Back pain

Lower back pain is common and most people will have an episode of back pain during their lifetime. Fortunately, most symptoms settle within 4 to 6 weeks. Sometimes back pain can be associated with leg pain or sciatica type symptoms. Risk factors for back pain include increasing age, smoking, depression, obesity and occupational factors such as heavy physical work or prolonged sitting. Scoliosis, poor posture and leg length differences have a limited effect.

Each patient is fully assessed by history, examination and imaging to find the cause of their back pain. In the majority of patients, no underlying structural abnormality is detected and this is termed non-specific back pain. Often minor abnormalities or age-related changes are seen on imaging, but there is no conclusive evidence that these findings correlate with symptoms experienced. In other patients, there is specific clear-cut spine pathology, such as a fracture (including stress fractures), a spondylolisthesis, malignancy or infection. With modern imaging techniques, it is possible to identify arthritis of the facet joints and disc degeneration or tears. Diagnostic injections can be performed to determine whether these abnormalities are the cause of a patient’s symptoms. Back pain can also be due to nerve compression, seen in conditions such as spinal stenosis or with a slipped disc. Sometimes adjacent structures can cause back pain such as kidney stones, hip arthritis or sacroiliac joint pathology.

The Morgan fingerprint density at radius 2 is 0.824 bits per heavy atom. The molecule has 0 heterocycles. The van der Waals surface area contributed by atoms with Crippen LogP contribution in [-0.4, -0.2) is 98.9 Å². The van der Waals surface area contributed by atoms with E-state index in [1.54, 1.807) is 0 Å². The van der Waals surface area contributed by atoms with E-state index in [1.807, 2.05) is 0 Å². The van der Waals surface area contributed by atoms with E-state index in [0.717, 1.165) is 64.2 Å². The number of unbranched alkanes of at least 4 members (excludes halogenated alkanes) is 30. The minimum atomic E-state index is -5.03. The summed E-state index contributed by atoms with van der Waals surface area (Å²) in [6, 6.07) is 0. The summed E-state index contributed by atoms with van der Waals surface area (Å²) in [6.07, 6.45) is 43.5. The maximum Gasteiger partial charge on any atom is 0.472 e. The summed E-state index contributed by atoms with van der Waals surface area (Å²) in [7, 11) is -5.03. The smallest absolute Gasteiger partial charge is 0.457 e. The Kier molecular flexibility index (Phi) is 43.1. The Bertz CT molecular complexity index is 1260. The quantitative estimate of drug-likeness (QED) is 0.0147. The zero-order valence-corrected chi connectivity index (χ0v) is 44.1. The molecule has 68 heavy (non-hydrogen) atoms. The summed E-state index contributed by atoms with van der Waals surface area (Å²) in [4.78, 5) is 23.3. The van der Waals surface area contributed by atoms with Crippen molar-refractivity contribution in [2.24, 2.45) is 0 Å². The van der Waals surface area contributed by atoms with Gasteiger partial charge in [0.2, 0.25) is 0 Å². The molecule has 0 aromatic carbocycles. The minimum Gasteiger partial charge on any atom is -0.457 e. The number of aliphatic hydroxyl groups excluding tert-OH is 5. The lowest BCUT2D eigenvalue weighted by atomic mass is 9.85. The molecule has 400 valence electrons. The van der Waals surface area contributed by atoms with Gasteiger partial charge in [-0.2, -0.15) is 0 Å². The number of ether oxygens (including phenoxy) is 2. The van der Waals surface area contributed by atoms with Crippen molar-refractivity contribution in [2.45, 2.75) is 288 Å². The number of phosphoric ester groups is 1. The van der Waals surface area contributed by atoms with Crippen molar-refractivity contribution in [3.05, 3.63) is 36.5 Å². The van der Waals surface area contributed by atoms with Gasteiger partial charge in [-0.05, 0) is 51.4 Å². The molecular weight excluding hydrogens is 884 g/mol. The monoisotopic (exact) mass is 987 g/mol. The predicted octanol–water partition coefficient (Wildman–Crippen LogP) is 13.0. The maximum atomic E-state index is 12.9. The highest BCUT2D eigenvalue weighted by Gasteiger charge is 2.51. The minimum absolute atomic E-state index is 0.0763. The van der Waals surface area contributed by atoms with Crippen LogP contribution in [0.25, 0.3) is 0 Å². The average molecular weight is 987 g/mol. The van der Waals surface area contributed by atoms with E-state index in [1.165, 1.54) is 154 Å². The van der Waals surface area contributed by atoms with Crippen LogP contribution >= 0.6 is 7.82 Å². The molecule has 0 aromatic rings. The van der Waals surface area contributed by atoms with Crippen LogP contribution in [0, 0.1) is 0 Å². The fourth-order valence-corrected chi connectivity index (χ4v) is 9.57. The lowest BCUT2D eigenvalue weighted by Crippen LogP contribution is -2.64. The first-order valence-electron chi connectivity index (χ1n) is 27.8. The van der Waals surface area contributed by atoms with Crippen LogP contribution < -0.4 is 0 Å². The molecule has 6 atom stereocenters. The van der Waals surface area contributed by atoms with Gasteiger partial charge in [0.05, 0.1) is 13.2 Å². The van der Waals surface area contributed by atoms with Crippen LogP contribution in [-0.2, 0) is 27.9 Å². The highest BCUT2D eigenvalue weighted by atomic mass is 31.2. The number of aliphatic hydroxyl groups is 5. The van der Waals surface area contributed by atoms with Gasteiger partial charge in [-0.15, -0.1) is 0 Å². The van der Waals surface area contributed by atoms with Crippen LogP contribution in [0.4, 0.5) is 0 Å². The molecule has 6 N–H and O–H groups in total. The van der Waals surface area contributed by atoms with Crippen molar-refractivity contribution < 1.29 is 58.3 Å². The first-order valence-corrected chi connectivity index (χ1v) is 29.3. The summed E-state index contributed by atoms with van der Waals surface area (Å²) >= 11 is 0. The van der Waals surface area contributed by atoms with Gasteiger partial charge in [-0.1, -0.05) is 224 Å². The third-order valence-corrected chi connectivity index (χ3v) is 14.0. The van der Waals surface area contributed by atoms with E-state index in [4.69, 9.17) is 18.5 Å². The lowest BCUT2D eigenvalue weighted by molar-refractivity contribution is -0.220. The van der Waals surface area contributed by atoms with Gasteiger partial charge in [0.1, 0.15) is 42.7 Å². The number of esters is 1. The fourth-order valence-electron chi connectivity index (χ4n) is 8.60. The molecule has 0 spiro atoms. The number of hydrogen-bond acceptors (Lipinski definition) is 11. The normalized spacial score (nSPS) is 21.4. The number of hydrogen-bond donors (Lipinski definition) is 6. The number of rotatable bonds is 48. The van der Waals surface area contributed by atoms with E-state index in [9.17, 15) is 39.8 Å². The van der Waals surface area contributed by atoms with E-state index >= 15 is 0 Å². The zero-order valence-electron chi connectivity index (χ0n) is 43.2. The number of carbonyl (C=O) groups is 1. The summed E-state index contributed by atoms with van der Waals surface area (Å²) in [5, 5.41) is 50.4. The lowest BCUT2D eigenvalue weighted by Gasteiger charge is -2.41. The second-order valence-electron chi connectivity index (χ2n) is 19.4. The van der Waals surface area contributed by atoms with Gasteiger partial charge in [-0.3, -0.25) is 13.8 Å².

Treatment options range from optimising analgesic medication, physiotherapy and strengthening exercises, diagnostic and therapeutic injections to surgery.



Patients will be asked about the onset, location and duration of their symptoms and in particular whether it is related to any injury or activity (such as work or driving). There may be associated symptoms such as pain, numbness or tingling in an extremity

Red flags may indicate underlying pathology and warrant further investigation. These include fever, unexplained weight loss, a history of cancer, significant trauma, osteoporosis, age over 50 years and non-mechanical pain (pain unrelated to activity).


The examination includes assessing lumbar range of movement, areas of tenderness such as the sacroiliac joint and greater trochanter, the patient’s gait and posture as well as performing a full neurological examination.


The imaging required begins with standing radiographs (X-rays) and a CT or MRI scan. The standing x-ray will can sometimes reveal dynamic instability (such as a spondylolisthesis – where a vertebral body slips forwards) that is not apparent on an MRI scan. Other tests that can be helpful include bone scans or a SPECT CT – which is a bone scan combined with a CT scan that can provide 3D localisation of pathology.